The Savannah Stop opened in Lewes in min-March, reported The Cape Gazette. "We're open again and we're here," said Karen Gibbons, owner. The store opened March 13. Gibbons said she decided to reopen the gas station-convenience store, which closed in December 2007, because the location works. Gibbons said the store's Sunoco gasoline is available around-the-clock and she has a pending application to sell Delaware Lottery tickets. She also plans to sell fried chicken, which would be available for early morning takeout. The store also has tables for those who prefer to eat-in.


Atlanta-based RaceTrac Petroleum Inc. plans to build a 24-pump high-volume gas station in DeLand, according to The West Volusia Beacon. The company also plans to build a c-store with fuel just north of Orange City.

A Palm Beach Shell gas station and c-store, a 12-year-old business, closed in mid-April, said The Palm Beach Daily News. The Testa family, the property's owners, wants to demolish the station adjacent to their restaurant and put up a four-story complex containing shops, condos and an underground parking garage.

A decades-old Shell gas station in Palmetto closed in late March. "The reason we're closing is economics. The economy has finally crunched down to everybody, and we're losing our lease," manager Wesley Foust told WWSB-TV. "They are a tight-knit community, same people everyday. You know their cigarette brands, you know their drink brands, and they're going to miss us as much as we're going to miss them. If we could stay we would, but the economy doesn't allow us to do that," said clerk Marlene Kervin. The property was for sale for $900,000. If a new owner does come forward it will have to remain a Shell station because of a 15-year lease.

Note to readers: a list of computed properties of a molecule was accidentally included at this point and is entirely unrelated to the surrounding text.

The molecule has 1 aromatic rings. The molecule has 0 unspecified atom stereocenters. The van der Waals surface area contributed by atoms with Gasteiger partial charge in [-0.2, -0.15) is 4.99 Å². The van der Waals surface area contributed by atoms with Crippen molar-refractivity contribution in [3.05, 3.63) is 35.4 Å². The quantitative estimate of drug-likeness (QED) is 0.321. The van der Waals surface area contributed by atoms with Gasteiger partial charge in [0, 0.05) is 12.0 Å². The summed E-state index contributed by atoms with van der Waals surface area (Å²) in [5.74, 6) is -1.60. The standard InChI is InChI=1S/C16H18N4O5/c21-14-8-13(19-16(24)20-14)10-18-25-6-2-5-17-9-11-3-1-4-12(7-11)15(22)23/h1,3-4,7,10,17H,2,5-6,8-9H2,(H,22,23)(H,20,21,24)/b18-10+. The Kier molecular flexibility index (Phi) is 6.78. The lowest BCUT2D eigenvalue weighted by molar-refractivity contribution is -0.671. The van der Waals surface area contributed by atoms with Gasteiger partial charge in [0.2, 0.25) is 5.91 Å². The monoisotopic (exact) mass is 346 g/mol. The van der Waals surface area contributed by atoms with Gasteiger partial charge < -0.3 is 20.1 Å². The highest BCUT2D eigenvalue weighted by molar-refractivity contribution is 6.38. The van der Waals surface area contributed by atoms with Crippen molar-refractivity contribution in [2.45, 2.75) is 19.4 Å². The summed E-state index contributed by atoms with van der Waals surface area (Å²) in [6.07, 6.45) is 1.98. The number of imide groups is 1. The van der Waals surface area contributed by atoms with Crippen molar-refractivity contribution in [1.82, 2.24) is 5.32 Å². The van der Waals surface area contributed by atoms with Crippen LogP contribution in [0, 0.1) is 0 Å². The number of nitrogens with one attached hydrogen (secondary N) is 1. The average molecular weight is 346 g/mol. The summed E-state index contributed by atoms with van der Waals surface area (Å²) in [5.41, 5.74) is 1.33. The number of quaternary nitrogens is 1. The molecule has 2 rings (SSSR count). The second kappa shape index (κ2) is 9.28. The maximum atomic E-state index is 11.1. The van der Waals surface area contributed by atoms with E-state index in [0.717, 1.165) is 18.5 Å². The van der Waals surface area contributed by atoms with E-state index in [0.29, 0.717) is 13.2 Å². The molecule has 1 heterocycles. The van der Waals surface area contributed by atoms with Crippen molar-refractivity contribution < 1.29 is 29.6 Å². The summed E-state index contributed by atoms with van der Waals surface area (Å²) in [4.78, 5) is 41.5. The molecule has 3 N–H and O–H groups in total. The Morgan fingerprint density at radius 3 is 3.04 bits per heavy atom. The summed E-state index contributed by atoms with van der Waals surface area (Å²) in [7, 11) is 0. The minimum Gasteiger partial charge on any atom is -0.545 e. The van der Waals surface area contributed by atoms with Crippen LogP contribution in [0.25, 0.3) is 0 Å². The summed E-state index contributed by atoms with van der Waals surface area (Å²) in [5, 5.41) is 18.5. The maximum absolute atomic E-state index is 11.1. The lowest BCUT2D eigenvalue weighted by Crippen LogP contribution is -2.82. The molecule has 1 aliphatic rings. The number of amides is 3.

Mango Mart in Molokai closed its doors in early April, according to The Molokai Dispatch. The c-store, which sold food and household goods in bulk, closed as a result of one of the owners, who lives in Oregon, being ill, according to the shop's former general manager Karen Buhr. Mango Mart, which also provided a DVD rental service, employed five full-time workers and five part-time workers at the time of its closing. The shop donated $473 worth of unsold groceries to the Molokai Women's Shelter. Unsold DVDs were donated to the Molokai Women's Shelter, the Molokai Youth Center and Molokai General Hospital.


The RC Convenient Spirit in South Elgin opened in early May, reported The Daily Herald. The 2,600-sq.-ft. c-store will carry liquor as well as convenience goods.